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Golf Tips for Controlling the Back Leg during Swinging

Golf Tips for Controlling the Back Leg during Swinging

It is well known by professional golfers that swinging a golf club in a circle with their fixed spine as center is very important. Some amateur golfers make mistakes on sliding the back leg and hip during the swing. Such mistakes create unwanted lateral movement which result in poorly stuck golf shots. To help amateurs improve their swing skills, we prepare the following golf tips for right-handed golfers to eliminate the undesired sliding movement during swinging. Left-handed readers can change to a reverse style.

1. Practice swinging.

Do some drills with right side of your body and practice swinging against a wall, a broken shaft in the ground or a golf stand bag. By doing so, you can ingrain the feeling of turning hips during a swing. Your hip should not have lateral movement at any point in a swing. As a matter of fact, your hip should rotate to the right when you make a back swing and uncoil during a forward swing.

2. Shift your weight.

Try to maintain the weight of the inside of your right leg during the process of a back swing. You will slide in a back swing if the weight starts to reach the outside of your right leg and foot. In this case, extra movements have to be created in order to compensate for the sliding of lower body at the beginning of a back swing.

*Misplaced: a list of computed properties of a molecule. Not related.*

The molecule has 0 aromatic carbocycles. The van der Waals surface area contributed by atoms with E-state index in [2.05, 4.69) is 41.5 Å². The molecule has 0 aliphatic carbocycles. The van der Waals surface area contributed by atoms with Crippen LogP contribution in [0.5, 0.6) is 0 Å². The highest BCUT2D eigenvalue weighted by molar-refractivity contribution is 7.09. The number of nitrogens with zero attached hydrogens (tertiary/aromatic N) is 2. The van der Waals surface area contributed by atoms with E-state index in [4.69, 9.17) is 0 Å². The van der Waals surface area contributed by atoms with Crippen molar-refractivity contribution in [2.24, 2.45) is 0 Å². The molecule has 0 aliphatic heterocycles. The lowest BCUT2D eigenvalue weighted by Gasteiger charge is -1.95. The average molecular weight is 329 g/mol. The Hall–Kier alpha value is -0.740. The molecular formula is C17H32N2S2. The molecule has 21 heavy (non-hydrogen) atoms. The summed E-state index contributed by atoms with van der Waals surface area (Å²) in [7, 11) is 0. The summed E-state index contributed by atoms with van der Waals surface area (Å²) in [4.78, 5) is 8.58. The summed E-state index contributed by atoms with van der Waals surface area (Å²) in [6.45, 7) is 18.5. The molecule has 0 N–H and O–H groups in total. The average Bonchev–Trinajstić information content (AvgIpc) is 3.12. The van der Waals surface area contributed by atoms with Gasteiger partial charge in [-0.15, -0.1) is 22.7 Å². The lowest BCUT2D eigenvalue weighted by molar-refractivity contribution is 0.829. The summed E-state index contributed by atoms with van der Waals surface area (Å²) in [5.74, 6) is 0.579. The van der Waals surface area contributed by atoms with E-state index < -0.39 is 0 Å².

3. Correct your setup position.

Your setup position is another thing you should check out. For the address position, a well-known “spine angle” should be created by bending forward at the waist. This appropriate setup allows a slight bend in your knees during the process of bending forward and creating an athletic stance. If you stand too upright, lateral shift in hips can be caused when you make back swinging. Please take some time to practice a more athletic stance which can promote the hips’ rotation rather than shifting.

4. Feel the right hip rotation.

Try to square your right foot to the target line, which is an imaginary line that link your target with the golf ball. This creates a 90-degree angle with the right foot pointing straight. If you position your right foot more than 90 degrees, sliding movement will be generated during a back swing. You can create a less than 90-degree angle with some practice of turning the right foot, which could help restrict lower body and hip movement, allowing you to feel a correct rotation instead of a sliding movement during swinging.

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